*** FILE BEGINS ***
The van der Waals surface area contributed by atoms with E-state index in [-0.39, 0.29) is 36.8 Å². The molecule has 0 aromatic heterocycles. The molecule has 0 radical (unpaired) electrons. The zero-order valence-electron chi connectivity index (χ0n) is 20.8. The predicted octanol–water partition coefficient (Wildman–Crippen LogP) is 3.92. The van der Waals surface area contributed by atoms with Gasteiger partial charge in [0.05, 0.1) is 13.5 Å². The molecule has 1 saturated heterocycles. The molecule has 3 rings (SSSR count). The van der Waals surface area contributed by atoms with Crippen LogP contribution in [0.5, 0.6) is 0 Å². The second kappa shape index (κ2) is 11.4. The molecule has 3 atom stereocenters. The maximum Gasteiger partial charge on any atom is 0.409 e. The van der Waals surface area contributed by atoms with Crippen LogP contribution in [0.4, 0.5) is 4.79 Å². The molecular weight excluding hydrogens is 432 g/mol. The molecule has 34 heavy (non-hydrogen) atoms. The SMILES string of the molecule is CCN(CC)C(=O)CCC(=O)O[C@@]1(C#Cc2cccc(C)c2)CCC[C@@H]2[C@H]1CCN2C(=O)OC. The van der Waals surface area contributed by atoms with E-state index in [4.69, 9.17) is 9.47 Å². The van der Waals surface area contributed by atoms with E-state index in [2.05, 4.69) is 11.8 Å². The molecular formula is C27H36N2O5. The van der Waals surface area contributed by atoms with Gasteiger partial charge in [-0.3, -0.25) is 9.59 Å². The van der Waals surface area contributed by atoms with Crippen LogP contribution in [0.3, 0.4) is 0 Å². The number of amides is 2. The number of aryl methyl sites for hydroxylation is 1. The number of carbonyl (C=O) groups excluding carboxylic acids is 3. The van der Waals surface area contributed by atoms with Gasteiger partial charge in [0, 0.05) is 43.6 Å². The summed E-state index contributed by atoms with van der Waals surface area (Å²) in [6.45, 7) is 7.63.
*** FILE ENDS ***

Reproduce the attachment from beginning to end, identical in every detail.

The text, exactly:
The van der Waals surface area contributed by atoms with E-state index in [-0.39, 0.29) is 36.8 Å². The molecule has 0 aromatic heterocycles. The molecule has 0 radical (unpaired) electrons. The zero-order valence-electron chi connectivity index (χ0n) is 20.8. The predicted octanol–water partition coefficient (Wildman–Crippen LogP) is 3.92. The van der Waals surface area contributed by atoms with Gasteiger partial charge in [0.05, 0.1) is 13.5 Å². The molecule has 1 saturated heterocycles. The molecule has 3 rings (SSSR count). The van der Waals surface area contributed by atoms with Crippen LogP contribution in [0.5, 0.6) is 0 Å². The second kappa shape index (κ2) is 11.4. The molecule has 3 atom stereocenters. The maximum Gasteiger partial charge on any atom is 0.409 e. The van der Waals surface area contributed by atoms with Crippen LogP contribution in [0.4, 0.5) is 4.79 Å². The molecular weight excluding hydrogens is 432 g/mol. The molecule has 34 heavy (non-hydrogen) atoms. The SMILES string of the molecule is CCN(CC)C(=O)CCC(=O)O[C@@]1(C#Cc2cccc(C)c2)CCC[C@@H]2[C@H]1CCN2C(=O)OC. The van der Waals surface area contributed by atoms with E-state index in [4.69, 9.17) is 9.47 Å². The van der Waals surface area contributed by atoms with E-state index in [2.05, 4.69) is 11.8 Å². The molecular formula is C27H36N2O5. The van der Waals surface area contributed by atoms with Gasteiger partial charge in [-0.3, -0.25) is 9.59 Å². The van der Waals surface area contributed by atoms with Crippen LogP contribution in [0.3, 0.4) is 0 Å². The number of amides is 2. The number of aryl methyl sites for hydroxylation is 1. The number of carbonyl (C=O) groups excluding carboxylic acids is 3. The van der Waals surface area contributed by atoms with Gasteiger partial charge in [0, 0.05) is 43.6 Å². The summed E-state index contributed by atoms with van der Waals surface area (Å²) in [6.45, 7) is 7.63.